11.23.11 Happy Thanksgiving! While the year may be coming to a close, the Center for Architecture is gearing up for a busy December. Save the date for the 2012 AIANY Board Inaugural on 12.06.11, from 5:00-6:00 pm, and check the calendar for the many panel discussions and events on the “Buildings=Energy” exhibition now on view through 01.21.12.

– Jessica Sheridan, Assoc. AIA, LEED AP

Note: The digital edition of the Fall 2011 issue of OCULUS magazine, “Interior Motives,” is online now! Click here to read.

Deans Discuss Relevance of Architecture

Event: “Arch Schools 2011” Exhibition Reception and Deans Roundtable
Location: Center for Architecture, 11.19.11
Speakers: George Ranalli, AIA — Dean, The City College of New York Bernard and Anne Spitzer School of Architecture; Mark Wigley — Dean, Columbia University Graduate School of Architecture, Planning and Preservation; Anthony Vidler — Dean, Irwin S. Chanin School of Architecture at The Cooper Union; Kent Kleinman — Dean, Cornell University College of Architecture, Art and Planning; Urs P. Gauchat, Hon. AIA — Dean, New Jersey Institute of Technology College of Architecture and Design; Frank Mruk, AIA, RIBA — Associate Dean, New York Institute of Technology School of Architecture and Design; William Morrish — Dean, Parsons The New School of Design School of Constructed Environments; Thomas Hanrahan — Dean, Pratt Institute School of Architecture; Stan Allen, FAIA — Dean, Princeton University School of Architecture; Evan Douglis — Dean, Rensselaer Polytechnic Institute Undergraduate Department in the School of Architecture; Mark Robbins — Dean, Syracuse University School of Architecture; Robert Shibley, FAIA — Dean, University at Buffalo (SUNY) School of Architecture and Planning; Keith Krumwiede — Associate Dean, Yale School of Architecture
Moderator: Sarah Whiting, Assoc. AIA — Dean, Rice School of Architecture
Introduction: Lance Jay Brown, FAIA, DPACSA — Founder, Deans Roundtable and Arch Schools Exhibition
Sponsors: Kohn Pedersen Fox Associates; Robert Dell Vuyosevich, AIA


Center for Architecture

For the past seven years, the Center for Architecture has showcased exemplary student work from New York area schools in an annual exhibition highlighting high caliber curricula that seek to produce a new generation of talent. The “Arch Schools 2011” exhibition was kicked off by a discussion among deans of the schools of architecture at 13 of the 14 institutions represented in this year’s annual show. Posited by moderator Sarah Whiting, Assoc. AIA, dean of the Rice School of Architecture, the topic of debate addressed the issue of architects’ social relevance and the role of the profession in public discourse. Each of the deans offered insight into how this charge is integrated into their respective curricula. Mark Robbins, Dean of Syracuse University’s School of Architecture, wants to expose his students to difficult design challenges while providing them with the practical ability to converse with a client. His goal is to breed designers who are “agile enough to deal with a broad scope.” The objective of creating a broad bandwidth resonated with Columbia University Graduate School of Architecture, Planning and Preservation’s Mark Wigley, who feels the responsibility of architecture schools is to equip students with the ability to define the public across a trans-generational spectrum. Many public events orchestrated by Wigley’s department are examples of utilizing discourse as a form of the profession’s social relevance.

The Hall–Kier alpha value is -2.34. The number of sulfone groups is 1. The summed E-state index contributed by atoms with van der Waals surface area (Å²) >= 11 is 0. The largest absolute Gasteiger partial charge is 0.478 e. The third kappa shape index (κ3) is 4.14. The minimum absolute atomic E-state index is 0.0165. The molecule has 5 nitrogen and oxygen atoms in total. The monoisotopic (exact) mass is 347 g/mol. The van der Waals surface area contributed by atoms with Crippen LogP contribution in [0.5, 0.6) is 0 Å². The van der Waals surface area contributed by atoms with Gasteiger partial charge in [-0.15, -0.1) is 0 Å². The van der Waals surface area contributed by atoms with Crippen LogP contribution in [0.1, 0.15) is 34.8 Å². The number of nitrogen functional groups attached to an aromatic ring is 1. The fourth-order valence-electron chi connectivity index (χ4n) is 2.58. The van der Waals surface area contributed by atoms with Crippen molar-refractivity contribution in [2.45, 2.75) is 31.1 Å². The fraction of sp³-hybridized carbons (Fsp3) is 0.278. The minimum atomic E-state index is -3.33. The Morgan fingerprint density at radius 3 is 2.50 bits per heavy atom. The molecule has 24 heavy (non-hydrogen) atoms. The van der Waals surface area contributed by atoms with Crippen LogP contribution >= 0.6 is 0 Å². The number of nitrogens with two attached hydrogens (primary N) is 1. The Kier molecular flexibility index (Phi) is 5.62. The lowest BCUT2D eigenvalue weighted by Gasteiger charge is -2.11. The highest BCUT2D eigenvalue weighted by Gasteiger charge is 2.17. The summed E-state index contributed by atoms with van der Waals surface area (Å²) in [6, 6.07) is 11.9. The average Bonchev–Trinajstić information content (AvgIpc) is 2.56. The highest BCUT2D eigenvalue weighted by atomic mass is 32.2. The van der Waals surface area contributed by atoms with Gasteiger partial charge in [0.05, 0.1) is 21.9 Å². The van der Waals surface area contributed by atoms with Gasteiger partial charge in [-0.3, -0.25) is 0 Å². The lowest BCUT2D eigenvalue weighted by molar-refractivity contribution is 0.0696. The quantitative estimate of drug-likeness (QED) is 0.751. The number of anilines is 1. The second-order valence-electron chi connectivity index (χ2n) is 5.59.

The roundtable participants debated the architectural discipline in relation to the Occupy Wall Street movement at some length. The dispersive efficiency with which the movement has gained momentum was noted by Whiting, commenting that this type of discussion parallels architectural discourse. Referencing a recent New York Times article by architecture critic Michael Kimmelman that noted the role of public space as a stage, the participants discussed the role of architecture as a catalyst for social change. “We must not neglect the citizenship of the school,” commented Wigley, adding that the institution needs to take a position in society.

The trend toward exposing students to social relevance appears to be prevalent among many of the schools represented. SUNY Buffalo School of Architecture and Planning Dean Robert Shibley, FAIA, commented that the mix of expert discourse and local knowledge are the ingredients that make architects powerful contributors to the larger environment. By engaging in activities such as the Solar Decathlon and designing innovative housing projects for Habitat for Humanity, students are becoming agents of public change, using their skills to make a difference and fit into the context of society. With a great sense of optimism, deans are collectively empowering students to move away from linear thinking by translating their experience across disciplines and becoming integral informants of society.

Note: The “Arch Schools 2011” Exhibition Reception and Deans Roundtable took place during ConvergenceNYC2011, an annual conference for architecture students in the NY region organized by AIANY Emerging New York Architects Committee (ENYA) and the AIAS at local schools. This year’s theme, “Possibilities,” set out to explore different career paths students may take after graduation from architecture school. Panels on alternate careers and the IDP/ARE process were part of this weekend, along with firm tours and walking tours hosted by the AIANY Architectural Tourism Committee.

Foundation Premieres Opera Film Inspired by Louis Kahn

Event: Premiere Screening of ARCHITECT
Location: Center for Architecture, 11.17.11
Speakers: John Conklin — Opera Designer; Sue Ann Kahn — Musician, Daughter of Louis Kahn; Lewis Spratlan — Composer; Jenny Kallick — Amherst College Music Professor; Michiko Theurer — Artist
Moderator: Hugh Hardy, FAIA — Principal, H3 Hardy Collaboration Architecture
Organizers: Center for Architecture Foundation
Sponsors: Judy and Walter Hunt; Goetz Fitzpatrick; Bleecker Area Merchants’ and Residents Association; SoHo Wines & Liquor; Washington Square Wines & Liquor


Center for Architecture Foundation

ARCHITECT, a chamber opera based on the life and work of Louis I. Kahn, is an interdisciplinary work that weaves opera with photographs, video, and watercolors of both Kahn’s inspirations and his buildings. The piece features vocal and instrumental music by Pulitzer Prize-winning composer Lewis Spratlan, libretto by Amherst College Music Professor Jenny Kallick, electroacoustic music by John Downey, Jr. and Kallick, and paintings and photography by Michiko Theureur.